Grooming is very important for your new cat. Since there is less hair, it is normally much easier (I say that with a giggle) then haired cats. First is a bath! We find it easier to have a tub or sink with warm water already in it. The sound of running water tends to cause the cats to panic (although some Lykoi love playing in running water!). We then put the cat in the water and gently wet the entire cat. For routine bathing with our cats, we use a very mild, hypoallergenic pet shampoo. The reason I am suggesting the pet shampoos is because animals have a different pH in there skin that humans. If you use the human shampoo, you could cause irritation. Our preferred shampoo is a Veterinarian shampoo called "Hylyt". However we have tried many other Vet shampoos and we were not happy with any of them. You want to be careful to get a shampoo that is not a "degreaser" as this will strip the oils and cause excess oils to be produced. But you also do not want to get a highly moisturizing shampoo as this will also cause excess grease. I have found a good pet oatmeal shampoo works pretty well. The amount of bathing depends on your cat. The less hair a Lykoi has, the more oils it will produce. Our Lykoi with the "typical" coat often can go months without bathing. But some do produce more oils and you will need to bath ever few weeks. Your individual cat will have to decide that.
Second is those wonderful ears. The can look dirty. Because the Lykoi lack a full undercoat to help distribute the oils away from the ears and nails, the natural oils will pool in the ear. This is NOT caused by mites or yeast. This also does NOT cause them to have a higher susceptibility to ear infections! We have never had one of our own Lykoi have an ear infection. They do still have to be cleaned though. We use a dry q-tip to clean the ears. Sometimes, an ear solution can be used to break up the material, although we do not personally use them in our own grooming protocol. In my vet practice with cats I use a commercial pet ear cleaner, but I have heard of other groomers using plant oils, vinegar and alcohol, and peroxide (I do not recommend the peroxide since it turns to water later). We wipe the ears and use the q-tip to clean the skin folds in the ear. We will also move down the canal to remove more material. It can safely be done as long as the q-tip is parallel to the jaw. Have your groomer or veterinarian show you the proper technique if you are nervous. Remember, only clean what you can see!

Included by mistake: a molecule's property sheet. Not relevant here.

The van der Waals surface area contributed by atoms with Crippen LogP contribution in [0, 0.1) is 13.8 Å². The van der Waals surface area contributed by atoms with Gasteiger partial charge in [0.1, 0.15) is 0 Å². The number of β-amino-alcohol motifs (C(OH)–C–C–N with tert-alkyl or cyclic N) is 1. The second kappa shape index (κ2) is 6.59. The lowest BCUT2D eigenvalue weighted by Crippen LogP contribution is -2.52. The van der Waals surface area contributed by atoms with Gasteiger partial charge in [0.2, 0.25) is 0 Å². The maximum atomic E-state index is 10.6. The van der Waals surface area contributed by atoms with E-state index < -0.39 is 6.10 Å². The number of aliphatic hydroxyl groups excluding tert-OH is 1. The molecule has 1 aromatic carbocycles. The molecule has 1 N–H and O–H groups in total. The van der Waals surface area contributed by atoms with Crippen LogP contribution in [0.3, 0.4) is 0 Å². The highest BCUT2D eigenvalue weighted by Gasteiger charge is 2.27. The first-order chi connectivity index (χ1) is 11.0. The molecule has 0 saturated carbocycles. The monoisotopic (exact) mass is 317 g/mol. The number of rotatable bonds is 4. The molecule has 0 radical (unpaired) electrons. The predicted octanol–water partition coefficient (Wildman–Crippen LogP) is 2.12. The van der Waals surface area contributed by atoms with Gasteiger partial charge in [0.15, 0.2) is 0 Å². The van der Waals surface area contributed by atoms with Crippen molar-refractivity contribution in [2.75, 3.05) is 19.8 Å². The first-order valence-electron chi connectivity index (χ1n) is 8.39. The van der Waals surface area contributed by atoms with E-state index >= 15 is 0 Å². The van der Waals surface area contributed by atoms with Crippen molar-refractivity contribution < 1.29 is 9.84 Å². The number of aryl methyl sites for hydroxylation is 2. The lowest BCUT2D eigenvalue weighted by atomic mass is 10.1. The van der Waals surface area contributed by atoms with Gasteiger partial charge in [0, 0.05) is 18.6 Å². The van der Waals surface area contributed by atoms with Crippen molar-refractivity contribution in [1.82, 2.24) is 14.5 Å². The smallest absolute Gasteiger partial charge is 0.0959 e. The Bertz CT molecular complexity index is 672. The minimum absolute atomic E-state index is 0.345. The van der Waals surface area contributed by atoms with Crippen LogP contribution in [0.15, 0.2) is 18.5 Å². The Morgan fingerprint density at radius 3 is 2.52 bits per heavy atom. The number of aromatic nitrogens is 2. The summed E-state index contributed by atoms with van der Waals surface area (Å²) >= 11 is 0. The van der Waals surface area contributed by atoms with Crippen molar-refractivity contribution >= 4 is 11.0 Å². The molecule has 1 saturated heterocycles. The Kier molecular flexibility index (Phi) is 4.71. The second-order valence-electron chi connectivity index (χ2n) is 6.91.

Thirdly, we have cat claws to deal with. They will build up a black material like the ears. We trim the nails first. This takes some practice to get it right, but it can be done. In most Lykoi cats, the quick of the nail can be seen. Again, seek assistance before attempting the first time. The black material around the nails can be cleaned with baby wipes. If you push on the top of the nail at the skin, the nail will extend. Then it can be wiped. Sounds easy.
If you have a cat that is very difficult to hold, we wrap the cat in a towel like a little kitty burrito. Then you can expose the ears or whichever leg you want to clean. Remember that cats have five very sharp weapons to escape from you. Lykoi cats are usually gentle but very wiggly, so they will only tolerate so much. I know this sounds like a lot of work, but honestly once you get the hang of it, this will take only about 20 minutes (I can do it in 10!). Lykoi are pretty wash and wear and usually require less grooming than other hairless breeds. Good luck, we needed it at first, and so will you!